As a child, I had a volatile temper expressed mainly at home, where, from my parents on down, emotions erupted on a regular basis. But that was only for private display. Anger in particular, especially for someone black and male, was a dangerous way to operate in the world, even though it was also the dominant channel of emotional expression among so many men in TV and films and in real life.

My emotional expressiveness drove me easily to both anger and tears, and I didn’t know what to do with this soft self, this permeable, thin membrane that bled feeling so easily.

I come from a family of arguers, and often was undone by the emotions swimming just below the surface of any arguments I tried to make. In part to compensate, in high school, I joined the debate team, trying to build the thickness of my rational, reasoning skin, hoping that it could protect me from the passion always so tightly attached to my values and reactions.

I don’t need to look far for the source of my opinions about emotions. Then, as now, I lived in a culture that applauds those who stay under control. I knew from school to church to what I saw on the nightly news that to describe someone as “emotional” was rarely a compliment. Then, as now, we were told that we wouldn’t be heard until we “calmed down.” Then, as now, this was a common criticism of marginalized people seeking a place at the table of power. The message was the same: the path to better decisions and solutions lay through reason and rationality alone.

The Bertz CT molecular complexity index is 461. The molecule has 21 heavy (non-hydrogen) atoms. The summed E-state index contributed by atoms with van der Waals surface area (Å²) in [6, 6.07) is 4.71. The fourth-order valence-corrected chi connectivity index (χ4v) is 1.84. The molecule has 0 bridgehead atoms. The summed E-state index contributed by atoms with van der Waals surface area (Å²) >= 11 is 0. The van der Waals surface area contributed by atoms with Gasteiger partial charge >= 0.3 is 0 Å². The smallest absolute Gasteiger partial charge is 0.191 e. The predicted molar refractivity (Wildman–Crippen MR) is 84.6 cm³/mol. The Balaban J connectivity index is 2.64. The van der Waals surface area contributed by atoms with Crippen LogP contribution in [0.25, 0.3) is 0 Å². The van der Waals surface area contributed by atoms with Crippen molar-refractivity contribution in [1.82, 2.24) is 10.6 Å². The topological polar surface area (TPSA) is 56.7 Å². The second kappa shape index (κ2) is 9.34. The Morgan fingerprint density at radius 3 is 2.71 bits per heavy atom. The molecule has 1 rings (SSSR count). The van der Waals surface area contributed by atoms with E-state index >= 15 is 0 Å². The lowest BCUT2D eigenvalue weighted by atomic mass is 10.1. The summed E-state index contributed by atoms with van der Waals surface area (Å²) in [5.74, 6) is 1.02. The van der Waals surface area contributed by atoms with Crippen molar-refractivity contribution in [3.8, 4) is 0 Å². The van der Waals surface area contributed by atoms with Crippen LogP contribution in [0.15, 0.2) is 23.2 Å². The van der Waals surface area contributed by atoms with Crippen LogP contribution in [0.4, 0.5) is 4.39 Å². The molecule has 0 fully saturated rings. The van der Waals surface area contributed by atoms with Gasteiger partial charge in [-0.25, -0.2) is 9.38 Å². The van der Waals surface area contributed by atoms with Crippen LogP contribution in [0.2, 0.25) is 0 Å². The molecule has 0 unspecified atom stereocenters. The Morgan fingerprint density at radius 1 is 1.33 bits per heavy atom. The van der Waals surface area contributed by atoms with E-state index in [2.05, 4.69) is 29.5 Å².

I don’t deny that the search for evidence can yield information that expands clarity. But too often behind the deification of the rational lurks the illusion of certainty, as if we have (or can find) enough evidence and facts to always know the solutions. As if evidence alone can erase human fallibility.

Even scientists looking at identical information disagree about causes, significance, problems, solutions, and even whether what they’re looking at is evidence. The scientific process itself assumes a sea of uncertainty that we can only cross incrementally.

I spent much of my early adulthood caught in the gap between my emotional disposition and the calm exterior I was supposed to project. In journalism, my first field, it meant valuing cool objectivity; in academia, it meant privileging broad, all-encompassing theory (the more rationalistic the better) over the messy, felt particulars of individual lives, a messiness that was very present inside me.

Through the years, anger and sadness have warred inside me, and when I suppressed both feelings they reemerged as uncertainty and self-reproach, anxiety and depression.

No one event changed my way of thinking. I turned to medication, therapy, and self help groups. But along the way, mainly because I couldn’t escape my feelings, I began to pay more attention to them, to listen to what they had to tell me, and I started to see what my feelings did for me and not just what I thought they did to me.